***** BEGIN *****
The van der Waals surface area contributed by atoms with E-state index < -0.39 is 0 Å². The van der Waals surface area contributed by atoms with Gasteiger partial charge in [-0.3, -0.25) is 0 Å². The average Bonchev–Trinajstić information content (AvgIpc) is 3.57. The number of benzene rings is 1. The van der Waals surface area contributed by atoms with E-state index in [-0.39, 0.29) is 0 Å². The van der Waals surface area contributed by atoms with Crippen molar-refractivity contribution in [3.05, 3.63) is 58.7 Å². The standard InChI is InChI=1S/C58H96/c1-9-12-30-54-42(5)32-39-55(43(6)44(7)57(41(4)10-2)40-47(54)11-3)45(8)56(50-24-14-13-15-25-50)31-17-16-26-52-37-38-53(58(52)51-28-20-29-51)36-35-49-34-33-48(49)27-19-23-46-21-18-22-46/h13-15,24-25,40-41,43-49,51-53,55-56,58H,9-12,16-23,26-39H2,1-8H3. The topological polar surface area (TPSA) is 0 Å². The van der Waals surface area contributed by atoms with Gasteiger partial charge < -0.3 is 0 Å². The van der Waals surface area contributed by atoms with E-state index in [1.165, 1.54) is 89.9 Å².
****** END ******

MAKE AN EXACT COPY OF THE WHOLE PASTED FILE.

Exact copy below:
The van der Waals surface area contributed by atoms with E-state index < -0.39 is 0 Å². The van der Waals surface area contributed by atoms with Gasteiger partial charge in [-0.3, -0.25) is 0 Å². The average Bonchev–Trinajstić information content (AvgIpc) is 3.57. The number of benzene rings is 1. The van der Waals surface area contributed by atoms with E-state index in [-0.39, 0.29) is 0 Å². The van der Waals surface area contributed by atoms with Crippen molar-refractivity contribution in [3.05, 3.63) is 58.7 Å². The standard InChI is InChI=1S/C58H96/c1-9-12-30-54-42(5)32-39-55(43(6)44(7)57(41(4)10-2)40-47(54)11-3)45(8)56(50-24-14-13-15-25-50)31-17-16-26-52-37-38-53(58(52)51-28-20-29-51)36-35-49-34-33-48(49)27-19-23-46-21-18-22-46/h13-15,24-25,40-41,43-49,51-53,55-56,58H,9-12,16-23,26-39H2,1-8H3. The topological polar surface area (TPSA) is 0 Å². The van der Waals surface area contributed by atoms with Gasteiger partial charge < -0.3 is 0 Å². The van der Waals surface area contributed by atoms with E-state index in [1.165, 1.54) is 89.9 Å².